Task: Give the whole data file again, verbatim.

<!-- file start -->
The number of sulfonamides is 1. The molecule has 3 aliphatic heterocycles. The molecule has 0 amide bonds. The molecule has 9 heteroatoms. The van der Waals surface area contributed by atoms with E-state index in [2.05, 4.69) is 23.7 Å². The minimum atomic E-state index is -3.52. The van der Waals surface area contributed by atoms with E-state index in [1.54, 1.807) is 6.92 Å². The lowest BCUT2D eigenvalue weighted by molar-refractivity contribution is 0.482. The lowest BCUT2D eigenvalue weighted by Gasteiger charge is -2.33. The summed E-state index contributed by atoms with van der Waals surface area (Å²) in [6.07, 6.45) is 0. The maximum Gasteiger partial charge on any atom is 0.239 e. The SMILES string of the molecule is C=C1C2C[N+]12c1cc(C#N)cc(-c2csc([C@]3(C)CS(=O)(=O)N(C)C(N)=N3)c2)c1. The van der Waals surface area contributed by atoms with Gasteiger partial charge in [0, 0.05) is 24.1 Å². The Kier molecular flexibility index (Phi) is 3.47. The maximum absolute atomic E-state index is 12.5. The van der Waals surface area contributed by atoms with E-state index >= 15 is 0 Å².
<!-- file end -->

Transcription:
The number of sulfonamides is 1. The molecule has 3 aliphatic heterocycles. The molecule has 0 amide bonds. The molecule has 9 heteroatoms. The van der Waals surface area contributed by atoms with E-state index in [2.05, 4.69) is 23.7 Å². The minimum atomic E-state index is -3.52. The van der Waals surface area contributed by atoms with E-state index in [1.54, 1.807) is 6.92 Å². The lowest BCUT2D eigenvalue weighted by molar-refractivity contribution is 0.482. The lowest BCUT2D eigenvalue weighted by Gasteiger charge is -2.33. The summed E-state index contributed by atoms with van der Waals surface area (Å²) in [6.07, 6.45) is 0. The maximum Gasteiger partial charge on any atom is 0.239 e. The SMILES string of the molecule is C=C1C2C[N+]12c1cc(C#N)cc(-c2csc([C@]3(C)CS(=O)(=O)N(C)C(N)=N3)c2)c1. The van der Waals surface area contributed by atoms with Gasteiger partial charge in [0, 0.05) is 24.1 Å². The Kier molecular flexibility index (Phi) is 3.47. The maximum absolute atomic E-state index is 12.5. The van der Waals surface area contributed by atoms with E-state index >= 15 is 0 Å².